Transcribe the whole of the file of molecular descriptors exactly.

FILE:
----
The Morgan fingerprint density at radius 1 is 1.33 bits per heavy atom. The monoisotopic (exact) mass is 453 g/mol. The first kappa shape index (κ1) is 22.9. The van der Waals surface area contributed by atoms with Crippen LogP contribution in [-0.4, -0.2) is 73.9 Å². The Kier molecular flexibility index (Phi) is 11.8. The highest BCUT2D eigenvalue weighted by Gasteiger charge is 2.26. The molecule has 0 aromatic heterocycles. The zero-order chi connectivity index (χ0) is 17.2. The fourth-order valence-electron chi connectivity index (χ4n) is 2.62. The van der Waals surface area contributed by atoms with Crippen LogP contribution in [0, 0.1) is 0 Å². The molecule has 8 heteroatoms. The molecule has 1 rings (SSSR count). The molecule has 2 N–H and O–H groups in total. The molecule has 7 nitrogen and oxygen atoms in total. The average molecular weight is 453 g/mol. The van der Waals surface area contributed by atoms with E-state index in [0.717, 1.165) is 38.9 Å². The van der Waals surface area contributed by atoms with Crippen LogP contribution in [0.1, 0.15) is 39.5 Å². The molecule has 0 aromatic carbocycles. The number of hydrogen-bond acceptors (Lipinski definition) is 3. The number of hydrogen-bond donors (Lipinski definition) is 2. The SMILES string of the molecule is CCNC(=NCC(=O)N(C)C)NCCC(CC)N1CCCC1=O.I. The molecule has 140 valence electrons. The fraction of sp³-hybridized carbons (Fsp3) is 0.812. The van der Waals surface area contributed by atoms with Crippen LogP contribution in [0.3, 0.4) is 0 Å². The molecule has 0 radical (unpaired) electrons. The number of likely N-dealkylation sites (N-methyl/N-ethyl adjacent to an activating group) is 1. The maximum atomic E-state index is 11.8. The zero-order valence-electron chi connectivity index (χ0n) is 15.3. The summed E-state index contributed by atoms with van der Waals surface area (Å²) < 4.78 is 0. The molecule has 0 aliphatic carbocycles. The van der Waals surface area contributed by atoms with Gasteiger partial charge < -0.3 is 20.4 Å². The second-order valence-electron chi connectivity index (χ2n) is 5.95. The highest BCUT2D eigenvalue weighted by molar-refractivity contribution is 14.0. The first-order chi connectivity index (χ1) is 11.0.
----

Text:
The Morgan fingerprint density at radius 1 is 1.33 bits per heavy atom. The monoisotopic (exact) mass is 453 g/mol. The first kappa shape index (κ1) is 22.9. The van der Waals surface area contributed by atoms with Crippen LogP contribution in [-0.4, -0.2) is 73.9 Å². The Kier molecular flexibility index (Phi) is 11.8. The highest BCUT2D eigenvalue weighted by Gasteiger charge is 2.26. The molecule has 0 aromatic heterocycles. The zero-order chi connectivity index (χ0) is 17.2. The fourth-order valence-electron chi connectivity index (χ4n) is 2.62. The van der Waals surface area contributed by atoms with Crippen LogP contribution in [0, 0.1) is 0 Å². The molecule has 8 heteroatoms. The molecule has 1 rings (SSSR count). The molecule has 2 N–H and O–H groups in total. The molecule has 7 nitrogen and oxygen atoms in total. The average molecular weight is 453 g/mol. The van der Waals surface area contributed by atoms with E-state index in [0.717, 1.165) is 38.9 Å². The van der Waals surface area contributed by atoms with Crippen LogP contribution in [0.1, 0.15) is 39.5 Å². The molecule has 0 aromatic carbocycles. The number of hydrogen-bond acceptors (Lipinski definition) is 3. The number of hydrogen-bond donors (Lipinski definition) is 2. The SMILES string of the molecule is CCNC(=NCC(=O)N(C)C)NCCC(CC)N1CCCC1=O.I. The molecule has 140 valence electrons. The fraction of sp³-hybridized carbons (Fsp3) is 0.812. The van der Waals surface area contributed by atoms with Crippen LogP contribution in [0.3, 0.4) is 0 Å². The molecule has 0 radical (unpaired) electrons. The number of likely N-dealkylation sites (N-methyl/N-ethyl adjacent to an activating group) is 1. The maximum atomic E-state index is 11.8. The zero-order valence-electron chi connectivity index (χ0n) is 15.3. The summed E-state index contributed by atoms with van der Waals surface area (Å²) < 4.78 is 0. The molecule has 0 aliphatic carbocycles. The van der Waals surface area contributed by atoms with Gasteiger partial charge < -0.3 is 20.4 Å². The second-order valence-electron chi connectivity index (χ2n) is 5.95. The highest BCUT2D eigenvalue weighted by molar-refractivity contribution is 14.0. The first-order chi connectivity index (χ1) is 11.0.